Dealing with illegal dumping is just one part of the job for Precinct 3 Constable Randy Thompson. He serves warrants, and makes traffic stops and arrests -- all in his own vehicle, driving thousands of miles a month.
"So far, it's been that the county doesn't have the money available to fund us and fund our gas," he said. "So we've been just doing what we can with what we got."
Thompson spends at least $600 a month on gas. But he gets only $150 from the county. That forces him to take at least $450 out of his own pocket every month.
"It's hindered us greatly," Thompson. "I've got to, right now, I've got to slow down 'cause it's gotten to where it's taking food from my kids' mouths."
Cherokee County officials say they have not received a request from Thompson for more money.
"They're budgeted at $150 a month, and that's what they're getting," L.H. Crockett, county auditor, said. "If it's costing them more than that, well, that would come out of their pocket."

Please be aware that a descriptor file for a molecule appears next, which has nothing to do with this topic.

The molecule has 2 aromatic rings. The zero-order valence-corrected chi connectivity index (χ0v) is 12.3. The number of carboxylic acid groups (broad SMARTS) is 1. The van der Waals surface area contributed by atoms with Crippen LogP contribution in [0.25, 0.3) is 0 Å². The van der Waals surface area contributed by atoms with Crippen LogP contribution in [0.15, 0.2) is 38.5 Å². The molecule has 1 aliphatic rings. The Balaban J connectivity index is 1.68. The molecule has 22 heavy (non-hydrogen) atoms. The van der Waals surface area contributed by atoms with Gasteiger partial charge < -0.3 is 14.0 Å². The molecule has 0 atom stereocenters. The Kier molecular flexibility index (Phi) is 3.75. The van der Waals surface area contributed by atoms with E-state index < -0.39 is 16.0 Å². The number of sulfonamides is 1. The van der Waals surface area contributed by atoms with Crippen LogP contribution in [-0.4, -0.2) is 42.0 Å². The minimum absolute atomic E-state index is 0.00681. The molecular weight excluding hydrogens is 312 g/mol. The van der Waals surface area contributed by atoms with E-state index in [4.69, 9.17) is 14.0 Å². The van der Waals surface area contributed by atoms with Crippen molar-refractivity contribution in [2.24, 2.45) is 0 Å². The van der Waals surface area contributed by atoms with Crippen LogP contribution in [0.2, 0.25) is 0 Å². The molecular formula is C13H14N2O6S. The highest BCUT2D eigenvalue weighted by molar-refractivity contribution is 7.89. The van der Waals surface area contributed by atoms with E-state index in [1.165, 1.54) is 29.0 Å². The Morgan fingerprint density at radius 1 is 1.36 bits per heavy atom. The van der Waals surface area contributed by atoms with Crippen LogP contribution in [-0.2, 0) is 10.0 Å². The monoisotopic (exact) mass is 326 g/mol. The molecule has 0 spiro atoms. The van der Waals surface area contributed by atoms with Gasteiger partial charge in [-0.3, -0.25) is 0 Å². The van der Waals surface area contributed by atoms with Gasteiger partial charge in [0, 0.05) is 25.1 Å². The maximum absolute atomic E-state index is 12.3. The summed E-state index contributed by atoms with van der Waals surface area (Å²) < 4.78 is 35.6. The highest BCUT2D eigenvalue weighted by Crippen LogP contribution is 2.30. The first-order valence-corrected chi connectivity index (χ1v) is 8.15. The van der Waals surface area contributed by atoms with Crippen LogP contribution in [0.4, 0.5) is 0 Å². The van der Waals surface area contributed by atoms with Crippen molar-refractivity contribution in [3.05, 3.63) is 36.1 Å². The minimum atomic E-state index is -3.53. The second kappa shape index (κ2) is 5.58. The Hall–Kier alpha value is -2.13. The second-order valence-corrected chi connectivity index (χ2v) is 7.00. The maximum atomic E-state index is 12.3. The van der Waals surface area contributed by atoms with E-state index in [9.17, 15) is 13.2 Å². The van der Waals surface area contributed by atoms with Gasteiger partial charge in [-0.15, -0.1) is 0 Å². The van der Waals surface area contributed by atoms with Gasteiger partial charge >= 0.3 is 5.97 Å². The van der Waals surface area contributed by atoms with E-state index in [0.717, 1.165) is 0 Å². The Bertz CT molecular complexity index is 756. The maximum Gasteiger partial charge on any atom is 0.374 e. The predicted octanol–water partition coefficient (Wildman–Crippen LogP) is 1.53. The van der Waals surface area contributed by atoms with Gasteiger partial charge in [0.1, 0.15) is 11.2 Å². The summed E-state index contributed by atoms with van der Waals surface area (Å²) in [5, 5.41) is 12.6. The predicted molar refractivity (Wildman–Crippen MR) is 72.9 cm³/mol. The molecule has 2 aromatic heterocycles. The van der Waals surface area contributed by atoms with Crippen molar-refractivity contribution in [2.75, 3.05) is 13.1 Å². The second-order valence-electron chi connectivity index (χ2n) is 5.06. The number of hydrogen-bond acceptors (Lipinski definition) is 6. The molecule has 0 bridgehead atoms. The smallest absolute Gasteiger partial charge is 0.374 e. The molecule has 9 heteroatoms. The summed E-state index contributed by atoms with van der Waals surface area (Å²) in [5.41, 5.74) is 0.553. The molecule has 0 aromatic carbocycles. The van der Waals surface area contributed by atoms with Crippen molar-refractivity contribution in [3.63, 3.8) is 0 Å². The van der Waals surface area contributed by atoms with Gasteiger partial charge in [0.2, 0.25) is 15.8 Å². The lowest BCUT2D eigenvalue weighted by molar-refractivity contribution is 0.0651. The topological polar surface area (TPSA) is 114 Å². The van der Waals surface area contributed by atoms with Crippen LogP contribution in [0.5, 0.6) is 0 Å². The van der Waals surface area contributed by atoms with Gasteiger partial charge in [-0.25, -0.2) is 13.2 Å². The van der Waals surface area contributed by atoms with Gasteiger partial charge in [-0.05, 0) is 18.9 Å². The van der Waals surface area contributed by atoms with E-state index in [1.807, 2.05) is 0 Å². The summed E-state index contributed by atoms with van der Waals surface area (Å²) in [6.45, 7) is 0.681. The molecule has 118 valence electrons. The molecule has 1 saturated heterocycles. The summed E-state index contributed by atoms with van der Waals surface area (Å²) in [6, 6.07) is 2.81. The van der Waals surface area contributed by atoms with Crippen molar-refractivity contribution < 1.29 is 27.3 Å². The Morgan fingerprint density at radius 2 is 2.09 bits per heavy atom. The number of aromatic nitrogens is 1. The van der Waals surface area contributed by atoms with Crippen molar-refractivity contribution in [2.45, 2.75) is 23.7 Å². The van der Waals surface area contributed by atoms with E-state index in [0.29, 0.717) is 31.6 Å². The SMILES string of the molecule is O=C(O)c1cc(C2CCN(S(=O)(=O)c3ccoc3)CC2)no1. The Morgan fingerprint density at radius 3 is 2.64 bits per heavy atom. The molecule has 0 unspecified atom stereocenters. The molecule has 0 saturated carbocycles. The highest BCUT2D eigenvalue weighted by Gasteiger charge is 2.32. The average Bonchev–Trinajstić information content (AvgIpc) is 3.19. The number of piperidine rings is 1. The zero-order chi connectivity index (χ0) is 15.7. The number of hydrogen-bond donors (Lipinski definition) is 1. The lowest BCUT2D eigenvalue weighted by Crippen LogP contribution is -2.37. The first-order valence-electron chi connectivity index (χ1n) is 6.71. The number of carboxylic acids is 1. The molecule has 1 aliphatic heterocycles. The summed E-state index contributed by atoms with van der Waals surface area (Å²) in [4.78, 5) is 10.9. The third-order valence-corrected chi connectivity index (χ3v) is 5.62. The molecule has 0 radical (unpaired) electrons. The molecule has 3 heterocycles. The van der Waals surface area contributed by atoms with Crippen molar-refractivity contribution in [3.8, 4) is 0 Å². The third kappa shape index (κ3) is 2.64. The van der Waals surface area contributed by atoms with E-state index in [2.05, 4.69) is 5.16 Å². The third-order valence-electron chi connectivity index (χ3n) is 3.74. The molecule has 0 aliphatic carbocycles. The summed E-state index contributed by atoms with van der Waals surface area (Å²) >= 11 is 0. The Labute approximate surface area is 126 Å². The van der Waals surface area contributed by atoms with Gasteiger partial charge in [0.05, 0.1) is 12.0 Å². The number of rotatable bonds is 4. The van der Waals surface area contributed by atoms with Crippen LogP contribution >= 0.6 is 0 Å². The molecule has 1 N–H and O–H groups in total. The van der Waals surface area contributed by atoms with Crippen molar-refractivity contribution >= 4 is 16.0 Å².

One purchase Thompson says he cannot afford to make, but says the county desperately needs, is a surveillance camera to catch illegal dumpers in the act and make them pay.
"As it is right now, we don't have no evidence," Thompson said. "It falls on the county to clean it up."
Commissioners say they will consider a budget increase for gas the next fiscal year. But Constable Thompson says he doubts he'll get the money he needs because the county has been devoting much of their resources to the jail.
Regardless, he says he will do what it takes to make Cherokee County citizens happy.
Constable Thompson is not the only one who has to spend his own money to do his job. Precinct 1 Constable Charles Williams is also losing a few hundred dollars a month to gas expenses.
The next budget year starts October 1.
Julie Tam, reporting. email@example.com